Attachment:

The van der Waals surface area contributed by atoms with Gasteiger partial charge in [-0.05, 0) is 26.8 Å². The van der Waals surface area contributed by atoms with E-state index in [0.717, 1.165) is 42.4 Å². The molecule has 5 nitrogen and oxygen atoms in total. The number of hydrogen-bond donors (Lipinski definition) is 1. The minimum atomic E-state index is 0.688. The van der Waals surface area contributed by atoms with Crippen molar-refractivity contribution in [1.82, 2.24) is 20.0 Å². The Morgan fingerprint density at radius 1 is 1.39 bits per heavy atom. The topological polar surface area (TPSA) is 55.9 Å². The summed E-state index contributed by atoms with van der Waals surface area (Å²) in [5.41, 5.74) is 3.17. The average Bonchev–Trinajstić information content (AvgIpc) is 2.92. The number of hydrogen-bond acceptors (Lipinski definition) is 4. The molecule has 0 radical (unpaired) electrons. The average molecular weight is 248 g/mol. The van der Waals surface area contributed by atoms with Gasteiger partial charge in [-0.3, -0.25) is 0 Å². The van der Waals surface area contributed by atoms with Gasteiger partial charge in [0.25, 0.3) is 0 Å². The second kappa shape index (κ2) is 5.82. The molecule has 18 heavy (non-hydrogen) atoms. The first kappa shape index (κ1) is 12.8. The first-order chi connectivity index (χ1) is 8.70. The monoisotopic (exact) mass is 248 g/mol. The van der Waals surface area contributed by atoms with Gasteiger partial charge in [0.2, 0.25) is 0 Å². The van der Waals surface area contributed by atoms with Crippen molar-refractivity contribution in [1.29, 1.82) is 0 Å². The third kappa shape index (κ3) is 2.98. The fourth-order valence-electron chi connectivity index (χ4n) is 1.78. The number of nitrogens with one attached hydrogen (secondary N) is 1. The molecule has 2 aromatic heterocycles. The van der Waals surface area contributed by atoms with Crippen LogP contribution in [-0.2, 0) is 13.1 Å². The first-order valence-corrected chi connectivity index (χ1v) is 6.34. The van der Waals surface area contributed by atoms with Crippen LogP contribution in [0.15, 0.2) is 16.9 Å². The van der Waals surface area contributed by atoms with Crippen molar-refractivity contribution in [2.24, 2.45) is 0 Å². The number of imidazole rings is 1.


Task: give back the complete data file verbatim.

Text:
The van der Waals surface area contributed by atoms with Gasteiger partial charge in [-0.05, 0) is 26.8 Å². The van der Waals surface area contributed by atoms with E-state index in [0.717, 1.165) is 42.4 Å². The molecule has 5 nitrogen and oxygen atoms in total. The number of hydrogen-bond donors (Lipinski definition) is 1. The minimum atomic E-state index is 0.688. The van der Waals surface area contributed by atoms with Crippen molar-refractivity contribution in [1.82, 2.24) is 20.0 Å². The Morgan fingerprint density at radius 1 is 1.39 bits per heavy atom. The topological polar surface area (TPSA) is 55.9 Å². The summed E-state index contributed by atoms with van der Waals surface area (Å²) in [5.41, 5.74) is 3.17. The average Bonchev–Trinajstić information content (AvgIpc) is 2.92. The number of hydrogen-bond acceptors (Lipinski definition) is 4. The molecule has 0 radical (unpaired) electrons. The average molecular weight is 248 g/mol. The van der Waals surface area contributed by atoms with Gasteiger partial charge in [-0.3, -0.25) is 0 Å². The van der Waals surface area contributed by atoms with Gasteiger partial charge in [0.25, 0.3) is 0 Å². The second kappa shape index (κ2) is 5.82. The molecule has 18 heavy (non-hydrogen) atoms. The first kappa shape index (κ1) is 12.8. The first-order chi connectivity index (χ1) is 8.70. The monoisotopic (exact) mass is 248 g/mol. The van der Waals surface area contributed by atoms with Gasteiger partial charge in [0.2, 0.25) is 0 Å². The van der Waals surface area contributed by atoms with Crippen molar-refractivity contribution in [1.29, 1.82) is 0 Å². The third kappa shape index (κ3) is 2.98. The fourth-order valence-electron chi connectivity index (χ4n) is 1.78. The number of nitrogens with one attached hydrogen (secondary N) is 1. The molecule has 2 aromatic heterocycles. The van der Waals surface area contributed by atoms with Crippen LogP contribution in [-0.2, 0) is 13.1 Å². The first-order valence-corrected chi connectivity index (χ1v) is 6.34. The van der Waals surface area contributed by atoms with Crippen LogP contribution in [0.15, 0.2) is 16.9 Å². The van der Waals surface area contributed by atoms with Crippen molar-refractivity contribution in [2.24, 2.45) is 0 Å². The number of imidazole rings is 1.